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Modes of Entry into the Body - doe-std-1128-98_ch10031
DOE Standard Guide of Good Practices for Occupational Radiological Protection In Plutonium Facilities
Transfer to the Fetus cont'd - doe-std-1128-98_ch10033

the calculated gonadal doses are the same regardless of gender because the
plutonium concentration in the tissues is assumed to be the same. The
ICRP assumes that the remainder goes directly to excretion. Although the
ICRP did not specifically state the fraction of systemic excretion occurring
by urine as opposed to feces, a 0.5 fraction for each is often assumed.
Metabolic distribution and retention parameters for the three ICRP models
are shown in Table 2.7. The table also includes the absorption factors from
the GI tract to the bloodstream, as well as the inhalation class of common
forms of plutonium.
Americium, as an ingrown impurity from the decay of 241Pu, can behave
the same way as the plutonium host matrix in which it is contained. This
implies that the 241Am associated with a class Y inhalation of plutonium
might exhibit class Y behavior, rather than the class W behavior assigned
by the ICRP. This observation has been made in ICRP 48 (1996) and by
Eidson (1980).
Experience has shown that the biokinetic models in Table 2.7 are subject to
some significant variations. A Hanford plutonium-oxide-exposure case
described by Carbaugh et al. (1991) has demonstrated lung retention far
greater than that expected for a class Y material, leading to the suggestion
of a tenaciously retained "super class Y" form. This phenomenon has been
informally verified by dosimetry personnel at the Rocky Flats, Savannah
River, and Los Alamos sites, and is supported in the literature by Foster
(1991). At the other extreme, La Bone et al. (1992) have identified a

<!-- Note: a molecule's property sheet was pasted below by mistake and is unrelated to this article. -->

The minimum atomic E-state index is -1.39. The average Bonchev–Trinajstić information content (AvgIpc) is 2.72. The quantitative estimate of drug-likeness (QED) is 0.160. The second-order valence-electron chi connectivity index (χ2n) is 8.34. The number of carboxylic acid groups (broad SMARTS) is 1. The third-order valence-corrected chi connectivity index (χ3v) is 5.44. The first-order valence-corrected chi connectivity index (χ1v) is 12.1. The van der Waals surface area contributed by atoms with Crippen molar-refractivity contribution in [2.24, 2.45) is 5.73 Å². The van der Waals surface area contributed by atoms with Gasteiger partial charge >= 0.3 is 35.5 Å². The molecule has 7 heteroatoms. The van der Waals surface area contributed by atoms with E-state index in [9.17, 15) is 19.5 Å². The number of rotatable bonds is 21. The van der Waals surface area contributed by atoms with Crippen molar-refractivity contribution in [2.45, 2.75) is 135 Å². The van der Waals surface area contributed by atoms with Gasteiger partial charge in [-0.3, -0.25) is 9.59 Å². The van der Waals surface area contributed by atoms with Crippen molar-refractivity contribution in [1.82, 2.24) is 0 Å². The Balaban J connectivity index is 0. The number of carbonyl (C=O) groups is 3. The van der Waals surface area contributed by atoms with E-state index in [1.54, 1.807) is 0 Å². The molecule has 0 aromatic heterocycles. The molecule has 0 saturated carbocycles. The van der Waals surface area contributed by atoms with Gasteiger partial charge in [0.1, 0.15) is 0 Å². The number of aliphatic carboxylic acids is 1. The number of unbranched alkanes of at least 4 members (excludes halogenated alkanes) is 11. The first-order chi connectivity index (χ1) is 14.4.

circumstance in which a 238Pu oxide inhalation class appeared to exhibit
biokinetic behavior more characteristic of an inhalation class D material.
These extremes emphasize the importance of addressing the uniqueness of
individual workers and exposure circumstances when dealing with known
intakes, rather than relying on the assumed standard models.
Transfer to the Fetus
In its most recent review of the metabolism of plutonium and related
actinides, it was noted in ICRP 48 (1986) that there is no strong evidence
for preferential deposition of plutonium in the fetus and that the
concentration of plutonium in the bone of the embryo or fetus is rapidly
diluted by growth. However, experimental animal studies have shown that
plutonium crosses the placenta after injection in pregnant animals (Green et
al., 1979). For fallout plutonium, it has been qualitatively confirmed in
humans that plutonium crosses the placenta (Okabayashi and Watanabe,
1973). However, placental and fetal membranes appear to effectively trap a
portion of the plutonium that might otherwise reach the fetus.
The behavior of plutonium in the embryo/fetus changes with the
development of the embryo/fetus (Sikov, 1987; Sikov et al., 1992). Liver
and bone surfaces are the principal sites of plutonium deposition in the
embryo/fetus, accounting for approximately 80% of the deposited
plutonium (ICRP 48, 1986). Plutonium that deposits on bone surfaces

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